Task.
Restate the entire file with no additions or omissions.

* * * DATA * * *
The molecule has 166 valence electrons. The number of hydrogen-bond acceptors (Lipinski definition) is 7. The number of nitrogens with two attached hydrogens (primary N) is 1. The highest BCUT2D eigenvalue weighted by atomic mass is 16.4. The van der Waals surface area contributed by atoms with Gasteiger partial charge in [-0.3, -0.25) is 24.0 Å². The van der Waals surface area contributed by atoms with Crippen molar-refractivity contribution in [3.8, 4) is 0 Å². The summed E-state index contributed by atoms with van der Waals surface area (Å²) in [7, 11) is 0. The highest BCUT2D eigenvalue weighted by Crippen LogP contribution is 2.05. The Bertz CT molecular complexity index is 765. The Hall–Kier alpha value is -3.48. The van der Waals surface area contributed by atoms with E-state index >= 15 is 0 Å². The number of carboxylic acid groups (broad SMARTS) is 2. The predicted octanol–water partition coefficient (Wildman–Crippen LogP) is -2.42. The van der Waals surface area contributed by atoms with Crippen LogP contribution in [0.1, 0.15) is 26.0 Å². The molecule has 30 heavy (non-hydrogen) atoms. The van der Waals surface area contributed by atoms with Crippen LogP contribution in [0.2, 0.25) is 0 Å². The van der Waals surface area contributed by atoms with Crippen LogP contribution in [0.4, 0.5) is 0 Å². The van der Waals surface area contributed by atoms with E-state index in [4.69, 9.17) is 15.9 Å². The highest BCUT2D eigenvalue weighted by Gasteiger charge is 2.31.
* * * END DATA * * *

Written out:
The molecule has 166 valence electrons. The number of hydrogen-bond acceptors (Lipinski definition) is 7. The number of nitrogens with two attached hydrogens (primary N) is 1. The highest BCUT2D eigenvalue weighted by atomic mass is 16.4. The van der Waals surface area contributed by atoms with Gasteiger partial charge in [-0.3, -0.25) is 24.0 Å². The van der Waals surface area contributed by atoms with Crippen molar-refractivity contribution in [3.8, 4) is 0 Å². The summed E-state index contributed by atoms with van der Waals surface area (Å²) in [7, 11) is 0. The highest BCUT2D eigenvalue weighted by Crippen LogP contribution is 2.05. The Bertz CT molecular complexity index is 765. The Hall–Kier alpha value is -3.48. The van der Waals surface area contributed by atoms with E-state index >= 15 is 0 Å². The number of carboxylic acid groups (broad SMARTS) is 2. The predicted octanol–water partition coefficient (Wildman–Crippen LogP) is -2.42. The van der Waals surface area contributed by atoms with Crippen LogP contribution in [0.1, 0.15) is 26.0 Å². The molecule has 30 heavy (non-hydrogen) atoms. The van der Waals surface area contributed by atoms with Crippen LogP contribution in [0.2, 0.25) is 0 Å². The van der Waals surface area contributed by atoms with Crippen LogP contribution in [0.4, 0.5) is 0 Å². The van der Waals surface area contributed by atoms with E-state index in [4.69, 9.17) is 15.9 Å². The highest BCUT2D eigenvalue weighted by Gasteiger charge is 2.31.